This is based on fxOgreFbx which is LLGPL and lives at at some point I'll figure
out how to turn this into a proper fork. Until then, this note
will have to do. 

wxOgre fbx needs wxWidgets 2.9.4 in addition to the other 
dependencies outlined below. It's been tested with the latest 
fbx, as of writing (which is 2013.3).

The wxWidgets wrapper round FxOgreFbx lives in it's own 
directory, and has its own project. The options on the 
left hand panel are selected and the fbx file is dragged
onto the main window.

I hope to make it a bit more sophisticated over time. 
Right now, it's just what works for me.

// An Ogre Exporter for FBX
// Author	  : Doug Perkowski - OC3 Entertainment, Inc.
// Start Date : January 8th, 2012
*                                                                                *
*   This program is free software; you can redistribute it and/or modify         *
*   it under the terms of the GNU Lesser General Public License as published by  *
*   the Free Software Foundation; either version 2 of the License, or            *
*   (at your option) any later version.                                          *
*                                                                                *

FxOgreFBX converts FBX files into binary .MESH, .SKELETON files and text-based 
.MATERIAL and .Scene files.  It is based off of and for the most part mirrors 
the functionality of Francesco Giordana's Maya exporter. It is released under LGPL.

A command-line utility ExecFxOgreFBX.exe (requires OgreMain.dll & FxOgreFBX.dll)
can convert FBX files by dragging the FBX files onto the EXE.  The base mesh and
skeleton files are generated using this FBX file.  For additional animations, the 
FBX file directory is searched for FBX files matching the pattern: 

'original_fbxfilename' @ 'animation_name' .fbx

animation_name will then be added to the Ogre skeleton and mesh files.  So for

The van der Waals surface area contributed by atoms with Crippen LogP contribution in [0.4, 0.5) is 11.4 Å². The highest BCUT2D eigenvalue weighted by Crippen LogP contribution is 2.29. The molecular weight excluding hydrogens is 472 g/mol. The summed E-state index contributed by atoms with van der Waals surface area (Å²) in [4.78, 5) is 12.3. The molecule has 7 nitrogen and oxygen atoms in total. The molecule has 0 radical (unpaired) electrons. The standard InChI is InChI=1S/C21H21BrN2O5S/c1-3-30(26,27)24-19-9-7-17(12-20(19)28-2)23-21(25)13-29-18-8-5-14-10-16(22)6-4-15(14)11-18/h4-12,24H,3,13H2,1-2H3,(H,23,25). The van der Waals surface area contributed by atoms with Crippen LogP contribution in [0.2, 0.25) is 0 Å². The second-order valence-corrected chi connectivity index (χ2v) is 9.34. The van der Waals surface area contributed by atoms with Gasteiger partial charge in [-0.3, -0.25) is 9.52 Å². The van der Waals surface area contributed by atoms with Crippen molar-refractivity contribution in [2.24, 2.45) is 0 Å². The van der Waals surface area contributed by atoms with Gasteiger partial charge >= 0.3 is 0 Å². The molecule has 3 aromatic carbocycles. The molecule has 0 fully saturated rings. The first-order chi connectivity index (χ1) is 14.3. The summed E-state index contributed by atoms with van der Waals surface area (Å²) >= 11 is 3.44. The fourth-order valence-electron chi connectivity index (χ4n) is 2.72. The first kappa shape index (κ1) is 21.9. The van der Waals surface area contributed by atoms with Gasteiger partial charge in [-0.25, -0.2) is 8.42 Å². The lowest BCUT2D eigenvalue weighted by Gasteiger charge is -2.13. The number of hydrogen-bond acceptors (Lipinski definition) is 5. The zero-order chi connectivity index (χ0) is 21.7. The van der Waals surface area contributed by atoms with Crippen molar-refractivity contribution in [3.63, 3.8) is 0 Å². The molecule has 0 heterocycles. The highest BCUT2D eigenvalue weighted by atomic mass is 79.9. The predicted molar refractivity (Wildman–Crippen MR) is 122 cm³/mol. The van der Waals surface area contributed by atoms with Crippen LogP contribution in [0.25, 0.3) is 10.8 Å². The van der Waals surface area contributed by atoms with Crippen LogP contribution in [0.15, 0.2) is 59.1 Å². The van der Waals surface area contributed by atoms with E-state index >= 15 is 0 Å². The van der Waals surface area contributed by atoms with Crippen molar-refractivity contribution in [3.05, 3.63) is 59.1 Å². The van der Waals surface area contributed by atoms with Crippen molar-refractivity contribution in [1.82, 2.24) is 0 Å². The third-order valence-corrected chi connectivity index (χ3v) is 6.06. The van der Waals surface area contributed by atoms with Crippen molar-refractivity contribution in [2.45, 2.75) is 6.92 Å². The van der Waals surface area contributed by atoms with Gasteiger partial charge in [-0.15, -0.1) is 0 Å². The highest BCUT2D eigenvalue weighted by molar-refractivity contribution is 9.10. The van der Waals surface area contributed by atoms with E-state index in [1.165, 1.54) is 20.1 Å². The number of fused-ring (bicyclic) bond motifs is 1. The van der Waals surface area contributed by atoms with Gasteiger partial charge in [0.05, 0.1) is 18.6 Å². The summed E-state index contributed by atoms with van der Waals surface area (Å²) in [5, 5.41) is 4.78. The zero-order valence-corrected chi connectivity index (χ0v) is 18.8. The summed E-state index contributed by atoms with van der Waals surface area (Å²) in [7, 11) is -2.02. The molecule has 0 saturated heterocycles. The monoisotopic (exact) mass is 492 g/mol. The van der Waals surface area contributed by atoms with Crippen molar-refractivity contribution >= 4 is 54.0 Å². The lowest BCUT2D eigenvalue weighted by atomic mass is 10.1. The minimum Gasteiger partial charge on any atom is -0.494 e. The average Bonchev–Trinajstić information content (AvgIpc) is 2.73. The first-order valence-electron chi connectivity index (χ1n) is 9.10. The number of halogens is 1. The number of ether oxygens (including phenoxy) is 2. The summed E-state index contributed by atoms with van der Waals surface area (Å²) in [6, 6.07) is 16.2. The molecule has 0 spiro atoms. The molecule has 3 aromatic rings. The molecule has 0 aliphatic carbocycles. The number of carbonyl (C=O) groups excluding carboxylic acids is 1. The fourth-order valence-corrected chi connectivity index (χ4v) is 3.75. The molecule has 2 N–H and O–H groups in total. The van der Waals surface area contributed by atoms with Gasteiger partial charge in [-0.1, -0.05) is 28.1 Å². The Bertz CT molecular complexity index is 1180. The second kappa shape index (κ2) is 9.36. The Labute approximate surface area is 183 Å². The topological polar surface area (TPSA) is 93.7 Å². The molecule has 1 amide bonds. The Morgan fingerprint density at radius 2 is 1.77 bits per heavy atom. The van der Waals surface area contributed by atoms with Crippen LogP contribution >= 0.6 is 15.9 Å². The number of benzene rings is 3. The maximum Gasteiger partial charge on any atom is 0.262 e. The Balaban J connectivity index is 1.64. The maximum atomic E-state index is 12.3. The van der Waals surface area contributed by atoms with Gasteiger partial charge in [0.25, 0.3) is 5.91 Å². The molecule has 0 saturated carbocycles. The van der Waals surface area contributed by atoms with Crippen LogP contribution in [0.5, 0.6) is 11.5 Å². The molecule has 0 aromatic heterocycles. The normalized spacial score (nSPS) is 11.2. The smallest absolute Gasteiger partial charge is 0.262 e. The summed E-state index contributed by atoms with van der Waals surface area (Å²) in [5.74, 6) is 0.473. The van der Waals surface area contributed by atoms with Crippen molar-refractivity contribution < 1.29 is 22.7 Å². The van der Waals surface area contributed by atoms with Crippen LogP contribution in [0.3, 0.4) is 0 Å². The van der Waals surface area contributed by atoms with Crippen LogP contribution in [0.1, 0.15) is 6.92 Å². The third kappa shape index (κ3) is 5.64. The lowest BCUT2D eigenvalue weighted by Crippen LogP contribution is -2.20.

example, dragging a file character.fbx onto ExecFxOgreFBX.exe will export it.  If 
character@walk.fbx is in the same folder as character.fbx, the resulting ogre 
skeleton and mesh files will contain the walk animation as well, including blendshape
and bone animations.

For more advanced options, like adding an animation to an existing .skeleton or
.mesh file, run the command with no arguments to see the documentation

Building from Source
External code and libraries are not included for Ogre, FBX, or tinyxml
(, but you will need to include these in 
the project before building.  The External folder is currently empty, but 
placing the FBX, Ogre, and tinyxml source files in their respective folders
will let you build without modifying project settings.

Things to watch out for
- Weight all vertices to bones.  The exporter will try to deal with unskinned 
meshes the best that it can, but to remove uncertainty, do the binding yourself.

- If your character has more than one bind pose, the default behavior is to
skin the character as it appears on the bindframe (frame 0 by default).  You 
can also force the exporter to use a bindframe which can be a good for

- Bounding boxes do not account for mesh vertices other than the ones from the mesh
in the bind position.  The global position of the bones is also used.

- Use the FBX Converter to view FBX files.  Not all scenes from 3D packages export 
to the FBX format well, so use Autodesk's tool to see if it is a problem with the
FBX or this tool. 

- In some cases, if an FBX file does not look correct, you can fix the issue by
importing it into the source animation package, and re-exporting it as an FBX file.
The FBX importers apparently can fix some common problems exported with FBX files.

- Avoid joints with eINHERIT_Rrs.  In Maya this is known as "Segment Scale 

- Transparency info is not always correctly written to the FBX file.  Add the 
following lines to the material file after the emissive color to add it:
    scene_blend alpha_blend
    depth_write off